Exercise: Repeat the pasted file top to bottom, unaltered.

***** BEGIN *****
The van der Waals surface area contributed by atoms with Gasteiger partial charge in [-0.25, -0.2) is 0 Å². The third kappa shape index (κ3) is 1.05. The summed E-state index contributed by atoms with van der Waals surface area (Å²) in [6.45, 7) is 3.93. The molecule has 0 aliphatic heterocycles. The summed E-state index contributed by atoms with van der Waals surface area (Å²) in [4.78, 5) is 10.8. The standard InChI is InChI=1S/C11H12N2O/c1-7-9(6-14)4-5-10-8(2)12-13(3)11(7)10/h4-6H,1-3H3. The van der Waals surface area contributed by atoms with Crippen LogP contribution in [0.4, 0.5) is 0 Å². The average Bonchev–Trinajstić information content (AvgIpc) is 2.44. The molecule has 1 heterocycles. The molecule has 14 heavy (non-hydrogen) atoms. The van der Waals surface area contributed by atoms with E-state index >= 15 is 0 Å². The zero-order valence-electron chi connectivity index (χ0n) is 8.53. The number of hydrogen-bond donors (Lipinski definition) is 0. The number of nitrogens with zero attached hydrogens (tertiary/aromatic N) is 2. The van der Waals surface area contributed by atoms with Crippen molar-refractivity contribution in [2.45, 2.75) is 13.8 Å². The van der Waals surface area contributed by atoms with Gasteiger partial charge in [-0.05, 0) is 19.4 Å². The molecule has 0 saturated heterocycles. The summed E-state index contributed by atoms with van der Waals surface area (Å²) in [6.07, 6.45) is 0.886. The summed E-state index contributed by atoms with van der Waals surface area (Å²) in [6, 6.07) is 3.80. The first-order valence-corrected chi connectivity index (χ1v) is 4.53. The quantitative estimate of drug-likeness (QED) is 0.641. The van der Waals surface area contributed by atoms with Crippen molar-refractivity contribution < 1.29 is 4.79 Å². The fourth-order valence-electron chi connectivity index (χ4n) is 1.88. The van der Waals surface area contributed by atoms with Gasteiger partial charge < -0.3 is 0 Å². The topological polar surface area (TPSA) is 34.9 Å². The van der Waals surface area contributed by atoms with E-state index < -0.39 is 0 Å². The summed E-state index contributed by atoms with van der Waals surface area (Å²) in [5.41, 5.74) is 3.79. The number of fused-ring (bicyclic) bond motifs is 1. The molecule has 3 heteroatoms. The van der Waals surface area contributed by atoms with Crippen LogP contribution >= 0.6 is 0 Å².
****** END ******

The van der Waals surface area contributed by atoms with Gasteiger partial charge in [-0.25, -0.2) is 0 Å². The third kappa shape index (κ3) is 1.05. The summed E-state index contributed by atoms with van der Waals surface area (Å²) in [6.45, 7) is 3.93. The molecule has 0 aliphatic heterocycles. The summed E-state index contributed by atoms with van der Waals surface area (Å²) in [4.78, 5) is 10.8. The standard InChI is InChI=1S/C11H12N2O/c1-7-9(6-14)4-5-10-8(2)12-13(3)11(7)10/h4-6H,1-3H3. The van der Waals surface area contributed by atoms with Crippen LogP contribution in [0.4, 0.5) is 0 Å². The average Bonchev–Trinajstić information content (AvgIpc) is 2.44. The molecule has 1 heterocycles. The molecule has 14 heavy (non-hydrogen) atoms. The van der Waals surface area contributed by atoms with E-state index >= 15 is 0 Å². The zero-order valence-electron chi connectivity index (χ0n) is 8.53. The number of hydrogen-bond donors (Lipinski definition) is 0. The number of nitrogens with zero attached hydrogens (tertiary/aromatic N) is 2. The van der Waals surface area contributed by atoms with Crippen molar-refractivity contribution in [2.45, 2.75) is 13.8 Å². The van der Waals surface area contributed by atoms with Gasteiger partial charge in [-0.05, 0) is 19.4 Å². The molecule has 0 saturated heterocycles. The summed E-state index contributed by atoms with van der Waals surface area (Å²) in [6.07, 6.45) is 0.886. The summed E-state index contributed by atoms with van der Waals surface area (Å²) in [6, 6.07) is 3.80. The first-order valence-corrected chi connectivity index (χ1v) is 4.53. The quantitative estimate of drug-likeness (QED) is 0.641. The van der Waals surface area contributed by atoms with Crippen molar-refractivity contribution < 1.29 is 4.79 Å². The fourth-order valence-electron chi connectivity index (χ4n) is 1.88. The van der Waals surface area contributed by atoms with Gasteiger partial charge < -0.3 is 0 Å². The topological polar surface area (TPSA) is 34.9 Å². The van der Waals surface area contributed by atoms with E-state index < -0.39 is 0 Å². The summed E-state index contributed by atoms with van der Waals surface area (Å²) in [5.41, 5.74) is 3.79. The number of fused-ring (bicyclic) bond motifs is 1. The molecule has 3 heteroatoms. The van der Waals surface area contributed by atoms with Crippen LogP contribution >= 0.6 is 0 Å².